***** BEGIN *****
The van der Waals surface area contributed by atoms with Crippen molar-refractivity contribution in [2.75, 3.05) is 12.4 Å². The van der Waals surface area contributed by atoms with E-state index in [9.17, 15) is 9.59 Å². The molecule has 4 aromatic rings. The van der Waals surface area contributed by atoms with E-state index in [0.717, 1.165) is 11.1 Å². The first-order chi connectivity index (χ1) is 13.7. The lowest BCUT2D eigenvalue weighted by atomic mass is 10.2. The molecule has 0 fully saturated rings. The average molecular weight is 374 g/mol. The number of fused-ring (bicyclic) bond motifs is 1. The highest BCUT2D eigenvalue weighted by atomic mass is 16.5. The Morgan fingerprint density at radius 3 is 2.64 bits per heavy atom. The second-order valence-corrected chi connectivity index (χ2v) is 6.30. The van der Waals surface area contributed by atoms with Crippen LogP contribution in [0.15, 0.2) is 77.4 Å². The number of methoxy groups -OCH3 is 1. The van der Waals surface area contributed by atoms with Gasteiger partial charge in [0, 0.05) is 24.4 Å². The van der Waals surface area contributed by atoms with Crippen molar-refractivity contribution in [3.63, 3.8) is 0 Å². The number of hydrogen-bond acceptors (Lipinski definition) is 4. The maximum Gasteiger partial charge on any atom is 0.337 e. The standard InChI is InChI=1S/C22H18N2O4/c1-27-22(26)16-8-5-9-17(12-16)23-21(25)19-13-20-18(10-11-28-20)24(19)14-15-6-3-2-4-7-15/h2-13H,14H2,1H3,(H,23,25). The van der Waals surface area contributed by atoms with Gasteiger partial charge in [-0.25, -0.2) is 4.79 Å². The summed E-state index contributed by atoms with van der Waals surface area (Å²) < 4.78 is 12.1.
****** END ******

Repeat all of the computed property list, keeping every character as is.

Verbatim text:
The van der Waals surface area contributed by atoms with Crippen molar-refractivity contribution in [2.75, 3.05) is 12.4 Å². The van der Waals surface area contributed by atoms with E-state index in [9.17, 15) is 9.59 Å². The molecule has 4 aromatic rings. The van der Waals surface area contributed by atoms with E-state index in [0.717, 1.165) is 11.1 Å². The first-order chi connectivity index (χ1) is 13.7. The lowest BCUT2D eigenvalue weighted by atomic mass is 10.2. The molecule has 0 fully saturated rings. The average molecular weight is 374 g/mol. The number of fused-ring (bicyclic) bond motifs is 1. The highest BCUT2D eigenvalue weighted by atomic mass is 16.5. The Morgan fingerprint density at radius 3 is 2.64 bits per heavy atom. The second-order valence-corrected chi connectivity index (χ2v) is 6.30. The van der Waals surface area contributed by atoms with Crippen LogP contribution in [0.15, 0.2) is 77.4 Å². The number of methoxy groups -OCH3 is 1. The van der Waals surface area contributed by atoms with Gasteiger partial charge in [0, 0.05) is 24.4 Å². The van der Waals surface area contributed by atoms with Crippen molar-refractivity contribution in [3.63, 3.8) is 0 Å². The number of hydrogen-bond acceptors (Lipinski definition) is 4. The maximum Gasteiger partial charge on any atom is 0.337 e. The standard InChI is InChI=1S/C22H18N2O4/c1-27-22(26)16-8-5-9-17(12-16)23-21(25)19-13-20-18(10-11-28-20)24(19)14-15-6-3-2-4-7-15/h2-13H,14H2,1H3,(H,23,25). The van der Waals surface area contributed by atoms with Gasteiger partial charge in [-0.25, -0.2) is 4.79 Å². The summed E-state index contributed by atoms with van der Waals surface area (Å²) < 4.78 is 12.1.